Richardson shot up draft boards after an impressive run in the NCAA Tournament. His 7-foot wingspan would be ideal to play the passing lanes on the defensive end of the floor for the Hawks, but he has a lot of work to do to become an efficient scorer.

12. Taurean Prince, 6-8, small forward, Baylor

Prince is the kind of player that every roster needs. He has nice range on his jumper, can finish at the rim and can play multiple positions on the defensive end. He wouldn’t be a starter early on, but should be a rotation player from the day-one.

11. Skal Labissiere, 7-0, center, Kentucky

There is no question that Labaissiere is a project at best. He is a great athlete for his size who really knows how to block shots, but was too raw to see significant time as a freshman at Kentucky. What he does bring to the table is one of the highest ceilings of any player in this draft.

10. Malik Beasley, 6-5, shooting guard, Florida State

Beasley came out of nowhere to be one of the most efficient scorers in college basketball. He would be a nice fit on the offensive end of the floor because he can shoot it from the outside. He also showed great touch from the free-throw line where he converted on 81.3 percent of his 3.8 attempts per game.

9. Dejounta Murray, 6-5, combo guard, Washington

Murray has the size and skills to play either guard position. He is a solid scorer with good length, but still needs to add weight to compete at the NBA-level. Where his game really needs work is with his outside shooting where he shot just 28.8 percent from 3-point range and 66.3 percent from the foul line.

8. Timothe Luwawu, 6-7, wing, France

Luwawu is an impressive wing scorer who has shown the ability in the last year to knock down the outside jumper or get to the rim. His is a terrific with good size who can finish at the rim, but needs to be much more consistent at the free-throw line where he shot just 69 percent a year ago. Another place where he needs to be more polished is with his decision-making after averaging more turnovers than assists in 2015-16 during Adriatic league play.

7. Denzel Valentine, 6-6, shooting guard, Michigan State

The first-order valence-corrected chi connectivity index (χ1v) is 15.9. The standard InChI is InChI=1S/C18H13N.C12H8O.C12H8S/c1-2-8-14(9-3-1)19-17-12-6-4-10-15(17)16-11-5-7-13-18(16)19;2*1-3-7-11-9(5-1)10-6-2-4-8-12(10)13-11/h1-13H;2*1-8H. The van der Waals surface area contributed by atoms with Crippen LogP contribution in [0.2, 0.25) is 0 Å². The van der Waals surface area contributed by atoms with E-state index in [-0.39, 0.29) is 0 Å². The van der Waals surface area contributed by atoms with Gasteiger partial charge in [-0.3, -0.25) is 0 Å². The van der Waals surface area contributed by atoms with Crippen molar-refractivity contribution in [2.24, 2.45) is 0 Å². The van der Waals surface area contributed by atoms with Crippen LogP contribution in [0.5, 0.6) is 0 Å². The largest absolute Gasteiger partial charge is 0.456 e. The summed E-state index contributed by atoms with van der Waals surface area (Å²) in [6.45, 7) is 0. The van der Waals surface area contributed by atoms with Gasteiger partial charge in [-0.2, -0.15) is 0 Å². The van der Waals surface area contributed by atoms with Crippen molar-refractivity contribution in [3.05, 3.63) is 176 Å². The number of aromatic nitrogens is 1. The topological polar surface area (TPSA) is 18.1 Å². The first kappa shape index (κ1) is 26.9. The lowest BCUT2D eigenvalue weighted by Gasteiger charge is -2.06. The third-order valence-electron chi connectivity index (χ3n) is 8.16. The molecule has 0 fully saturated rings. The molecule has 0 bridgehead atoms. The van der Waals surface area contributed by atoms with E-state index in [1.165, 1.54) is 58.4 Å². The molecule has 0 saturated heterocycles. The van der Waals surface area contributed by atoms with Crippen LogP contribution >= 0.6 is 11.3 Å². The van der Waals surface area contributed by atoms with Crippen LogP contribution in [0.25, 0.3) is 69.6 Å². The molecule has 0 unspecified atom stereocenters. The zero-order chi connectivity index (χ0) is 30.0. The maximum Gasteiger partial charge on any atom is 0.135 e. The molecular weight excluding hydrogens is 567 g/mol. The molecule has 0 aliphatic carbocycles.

Valentine can stretch the floor with great outside touch, has great court-vision and is a winner. He is an exceptional rebounder for his position and one of the best all-around offensive players in this draft. He would be much higher on this list if not for the report of significant issues with his knee.

6. Deyonta Davis, 6-11, power forward, Michigan State

Davis would benefit the Hawks as a second-unit defensive player. He is a solid rebounder and an excellent shot blocker. While far from a polished offensive player, he would still be productive on that end of the floor because of his work on the glass  for easy putbacks and dunks.

5. Jakob Poeltl, 7-1, center, Utah

Poeltl is the best big man the Utes have produced since Andrew Bogut. He can finish with either hand around the rim and is a solid rebounder. He still needs plenty of work on his outside touch and could stand to add more weight to compete at the highest level, but does have a great feel for the game and can really run the floor for a 5-man.

4. Henry Ellenson, 7-0, power forward, Marquette

Ellenson would be a solid pick for the Hawks at 12. He is a skilled big man with excellent range on his jumper and good touch around the rim. He is an excellent scorer who can convert when he gets to the foul line. He is also one of the best rebounders in the draft because of his size and strength.

3. Domantas Sabonis, 6-10, power forward, Gonzaga

Sabonis was a dominating scorer from inside during his time at Gonzaga. He has great touch in the paint and a solid face-up game. While his offensive game might take some time to reach its peak against tougher competition, he will be a good rebounder from the moment he steps on the floor.

2. Wade Baldwin, 6-4, point guard, Vanderbilt

Baldwin has great length for a point guard which would translate very well to the defensive side of the ball for the Hawks. He would also be a good fit on the offensive end because of his great outside stroke as a spot-up shooter. He would be a good catch and shoot guy off the ball.

1. Marquese Chriss, 6-10, power forward, Washington

There is little chance of Chriss being available at No. 12, but stranger things have happened. He is a big man who has good range and a NBA body. He has also shown off his ability to block shots thanks to good timing and a good vertical, but needs plenty of work on the defensive backboard where he averaged just 2.9 boards in college.